I knew I had a problem when I find myself lying perfectly still in bed, crying. My knees, back and neck had all given up on me. And I knew why. At 28, it’s hard to say I’m old, but I certainly feel I’ve lost the invincibility of my youth, and that’s led me to making some hard choices about the two sports I love: open water swimming and running.
The signs have been there for a while. I’ve begrudgingly stopped writing ‘student’ as my occupation, I call my 18-year-old housemates ‘kids’, I developed a taste for wine, and my body hates me. That’s adulthood, right? I should have known it was coming when I was denied student entrance to the Sintra National Palace in October because the receptionist didn’t believe I was 25. Until then, people regularly asked me what high school I attended. Suddenly I was looking my age. Not fair!
Weeks later, my back started hurting when I sat at my desk for too long. Next, my knees turned on me.
After successfully leading a 5-kilometre running group last winter, I was offered the 30-kilometre group this year. The adult part of me knew it was a bad idea. My swim-heavy summer had reduced my running fitness and I had never been great with distances. But the young-at-heart, foolish part of me agreed.
I made it through the first week fine. But after not allowing enough recovery from a half marathon, a 15-kilometre training run left me exhausted with sore knees.
But I still didn’t stop. So my body screamed even louder. I was reaching for my toothbrush one Tuesday when a muscle in my neck spasmed. The entire left side of my body seized and all movement hurt.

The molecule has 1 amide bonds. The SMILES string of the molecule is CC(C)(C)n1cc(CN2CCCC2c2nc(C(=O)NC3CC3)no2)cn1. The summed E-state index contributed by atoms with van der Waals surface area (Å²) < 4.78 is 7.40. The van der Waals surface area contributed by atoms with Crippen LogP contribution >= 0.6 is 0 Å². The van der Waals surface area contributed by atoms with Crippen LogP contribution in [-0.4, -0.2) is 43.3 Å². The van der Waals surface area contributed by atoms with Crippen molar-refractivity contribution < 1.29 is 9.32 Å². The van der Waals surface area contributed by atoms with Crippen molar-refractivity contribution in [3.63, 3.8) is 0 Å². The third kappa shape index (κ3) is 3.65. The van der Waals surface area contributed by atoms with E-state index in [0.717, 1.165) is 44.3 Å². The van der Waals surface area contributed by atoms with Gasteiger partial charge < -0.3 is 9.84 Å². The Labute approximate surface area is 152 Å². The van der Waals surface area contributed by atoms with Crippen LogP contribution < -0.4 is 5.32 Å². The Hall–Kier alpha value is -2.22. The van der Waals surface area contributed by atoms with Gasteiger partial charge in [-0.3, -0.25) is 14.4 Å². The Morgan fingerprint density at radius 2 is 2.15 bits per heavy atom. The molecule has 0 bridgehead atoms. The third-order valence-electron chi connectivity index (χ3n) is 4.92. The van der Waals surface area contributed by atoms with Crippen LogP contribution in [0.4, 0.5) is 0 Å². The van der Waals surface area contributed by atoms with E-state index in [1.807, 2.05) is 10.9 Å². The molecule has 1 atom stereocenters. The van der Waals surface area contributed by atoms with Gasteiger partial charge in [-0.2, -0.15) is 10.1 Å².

Eventually my muscles relaxed enough to move and I saw a registered massage therapist. She was horrified. Apparently the tightness of an athlete combined with the computer use of a student and the stress of a human left my neck exceptionally tight.
I was devastated. I was a swimmer who couldn’t swim because of a sore neck and a runner who couldn’t run because of sore knees.
As my neck pain eased, my back pain increased. I saw a physiotherapist who determined that I have a tight quadratus lumborum, which results from overuse and poor posture. Working on my computer in bed had got to me. And running increasingly long distances with no build-up and insufficient rest exacerbated the problem.
I was in pain and frustrated. I cried for days. But as time past, I realised that without the invulnerability of a teenager, I needed the maturity of an adult. I had pushed too hard, too fast without giving my body enough consideration and I was paying the price. It was time to resolve the problem.
I don’t have the body of a runner. And I don’t have time to train for two sports. It’s time to end my distance running career. I’ve completed two marathons, eight half marathons, and two other distance events. I’ve had a good run (pun intended). It’s time to move on.
But I’m not done swimming! I love swimming! I have a lot of unfinished goals and I’m going to complete them. But things need to change. I need to increase my strength and flexibility. So I’m changing my training regime for the new year.
I would love Peter Pan to let me stay young forever. But eventually Wendy and the boys accepted they had to grow up. I need to also. I’m not getting any younger but if I try very hard, I will get wiser.